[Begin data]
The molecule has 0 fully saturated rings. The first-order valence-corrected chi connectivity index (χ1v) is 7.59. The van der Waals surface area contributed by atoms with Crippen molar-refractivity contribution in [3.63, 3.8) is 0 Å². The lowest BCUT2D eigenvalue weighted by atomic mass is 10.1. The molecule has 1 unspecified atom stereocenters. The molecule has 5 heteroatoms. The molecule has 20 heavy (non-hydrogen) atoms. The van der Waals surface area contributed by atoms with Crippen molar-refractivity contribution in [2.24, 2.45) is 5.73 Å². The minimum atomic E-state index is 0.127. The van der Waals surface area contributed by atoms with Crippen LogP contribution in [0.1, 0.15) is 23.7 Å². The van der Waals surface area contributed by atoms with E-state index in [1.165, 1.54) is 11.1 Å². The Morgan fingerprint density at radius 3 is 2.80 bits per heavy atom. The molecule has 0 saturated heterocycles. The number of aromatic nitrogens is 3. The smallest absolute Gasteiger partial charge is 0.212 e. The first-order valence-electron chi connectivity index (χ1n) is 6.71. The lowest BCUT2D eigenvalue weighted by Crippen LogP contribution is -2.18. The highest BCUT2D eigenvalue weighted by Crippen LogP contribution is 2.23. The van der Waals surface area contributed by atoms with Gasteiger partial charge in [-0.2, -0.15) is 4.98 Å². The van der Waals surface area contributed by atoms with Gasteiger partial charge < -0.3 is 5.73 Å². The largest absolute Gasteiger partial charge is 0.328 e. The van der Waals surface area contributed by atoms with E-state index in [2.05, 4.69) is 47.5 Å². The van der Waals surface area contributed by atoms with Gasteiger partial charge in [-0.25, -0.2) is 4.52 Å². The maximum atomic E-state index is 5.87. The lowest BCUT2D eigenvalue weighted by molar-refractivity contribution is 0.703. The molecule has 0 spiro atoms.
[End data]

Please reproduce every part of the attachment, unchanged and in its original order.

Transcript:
The molecule has 0 fully saturated rings. The first-order valence-corrected chi connectivity index (χ1v) is 7.59. The van der Waals surface area contributed by atoms with Crippen molar-refractivity contribution in [3.63, 3.8) is 0 Å². The lowest BCUT2D eigenvalue weighted by atomic mass is 10.1. The molecule has 1 unspecified atom stereocenters. The molecule has 5 heteroatoms. The molecule has 20 heavy (non-hydrogen) atoms. The van der Waals surface area contributed by atoms with Crippen molar-refractivity contribution in [2.24, 2.45) is 5.73 Å². The minimum atomic E-state index is 0.127. The van der Waals surface area contributed by atoms with Crippen LogP contribution in [0.1, 0.15) is 23.7 Å². The van der Waals surface area contributed by atoms with E-state index in [1.165, 1.54) is 11.1 Å². The Morgan fingerprint density at radius 3 is 2.80 bits per heavy atom. The molecule has 0 saturated heterocycles. The number of aromatic nitrogens is 3. The smallest absolute Gasteiger partial charge is 0.212 e. The first-order valence-electron chi connectivity index (χ1n) is 6.71. The lowest BCUT2D eigenvalue weighted by Crippen LogP contribution is -2.18. The highest BCUT2D eigenvalue weighted by Crippen LogP contribution is 2.23. The van der Waals surface area contributed by atoms with Gasteiger partial charge in [-0.2, -0.15) is 4.98 Å². The van der Waals surface area contributed by atoms with Gasteiger partial charge < -0.3 is 5.73 Å². The largest absolute Gasteiger partial charge is 0.328 e. The van der Waals surface area contributed by atoms with E-state index in [2.05, 4.69) is 47.5 Å². The van der Waals surface area contributed by atoms with Gasteiger partial charge in [-0.25, -0.2) is 4.52 Å². The maximum atomic E-state index is 5.87. The lowest BCUT2D eigenvalue weighted by molar-refractivity contribution is 0.703. The molecule has 0 spiro atoms.